Claire’s journey through Epilepsy began around the age of 6 years old. She started with “drop attacks” and at the time we thought she was just playing games with her brother in her highchair while she was eating and drinking. As the drop attacks continued we had a feeling that it was no longer a game anymore. We immediately took her to see a seizure doctor and it was then that the medicine game started: Keppra, Lamictal, Onfi, Banzel, Ativan, Epidolex, Trilastin, and the Ketogenetic diet just to name a few. Over a period of time Claire’s seizures had gotten progressively worse. After many EEG’s, MRI’s and the countless EMS rides and ER visits we were referred to a neurologist at the Cleveland Clinic.
Her seizures went from drop attacks to focal, absentee, and then the myoclonic, tonic clonic seizures and during this time Claire was rapidly losing weight. After numerous EEG’s and MRI’s we were told that Claire has slow wave continues spikes and by this time we were up to our 18 medicine and running out of options it felt like.
Then, her doctors told us our worst fear, she has LGS (Lennox-Gastaut Syndrome) a rare and severe form of epilepsy. When the doctors told us of the diagnosis we asked a thousand times: “Are you sure?” How could our daughter get so severe so fast? But we learned in cases of LGS there isn’t an associated condition present and the cause of the disorder is unknown.
It was then suggested that Claire would no longer be able to walk or stand, and would be wheelchair bound forever. We had to order a helmet because the seizures were causing numerous bruises and injuries to all parts of her body. As a parent of a child with epilepsy, you try to do what’s best for them even though you second guess yourself all the time.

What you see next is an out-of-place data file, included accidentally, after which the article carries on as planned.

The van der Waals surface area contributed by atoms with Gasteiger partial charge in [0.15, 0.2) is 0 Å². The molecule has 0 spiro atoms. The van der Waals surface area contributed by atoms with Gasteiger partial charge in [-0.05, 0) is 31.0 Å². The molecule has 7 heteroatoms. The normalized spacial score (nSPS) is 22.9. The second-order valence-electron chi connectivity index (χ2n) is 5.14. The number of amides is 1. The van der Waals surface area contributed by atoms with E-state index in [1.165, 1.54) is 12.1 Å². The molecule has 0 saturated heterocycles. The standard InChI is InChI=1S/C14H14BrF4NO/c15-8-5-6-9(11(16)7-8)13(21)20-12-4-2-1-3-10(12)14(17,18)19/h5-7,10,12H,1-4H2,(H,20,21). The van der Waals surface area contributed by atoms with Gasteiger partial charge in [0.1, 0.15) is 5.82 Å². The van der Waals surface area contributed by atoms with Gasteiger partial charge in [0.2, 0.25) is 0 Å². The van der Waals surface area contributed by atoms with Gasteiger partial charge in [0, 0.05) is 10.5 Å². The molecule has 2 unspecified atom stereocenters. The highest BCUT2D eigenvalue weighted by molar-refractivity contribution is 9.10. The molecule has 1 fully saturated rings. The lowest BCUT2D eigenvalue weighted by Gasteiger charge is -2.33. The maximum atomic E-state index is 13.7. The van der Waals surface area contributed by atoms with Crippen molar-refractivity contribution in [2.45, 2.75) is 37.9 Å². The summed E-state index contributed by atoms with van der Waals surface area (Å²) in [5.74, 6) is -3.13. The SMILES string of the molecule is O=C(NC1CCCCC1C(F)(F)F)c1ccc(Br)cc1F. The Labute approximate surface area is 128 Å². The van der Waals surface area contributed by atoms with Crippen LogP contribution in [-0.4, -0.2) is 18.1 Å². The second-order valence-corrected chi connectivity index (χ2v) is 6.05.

It was suggested next Claire undergo surgery to have the VNS (Vagus nerve stimulation) device implanted to help with the seizures. That quickly turned into our worst nightmare along with several medications that caused severe breathing issues and skin rashes. The VNS paralyzed my daughter left vocal cords causing her to choke and not be able to breath. This left her with vocal cord paralysis. The condition has continued to take more and more from our daughter, and by this point we didn’t know how much more our daughter’s little body could take or as parents how much more we could endure as a family!
The struggle was becoming all too real for our family. Then, yet another setback, she lost her ability to self-feed and became G tube dependent. Our lives are like a rollercoaster ride… every day is an adventure but through all trials and tribulations we will continue to fight epilepsy, together, as a family. We have become advocates in educating schools, families, aides and nurses and most of all the community. I frequently tell people that epilepsy speaks volumes too just like those with other conditions. You are not alone in the fight against this (sometimes) invisible illness.
We are extremely thankful for Claire’s aides and nurses who’ve helped us with our battles, struggles and tears. Through it all, Claire, remains to have a beautiful smile and her strength to keeping going—she is truly amazing and for that she is not only our hero but a true epilepsy warrior!
Bless you over and over. We are all searching for better treatments. I am glad to put your faces with your names. Thank you for sharing your story.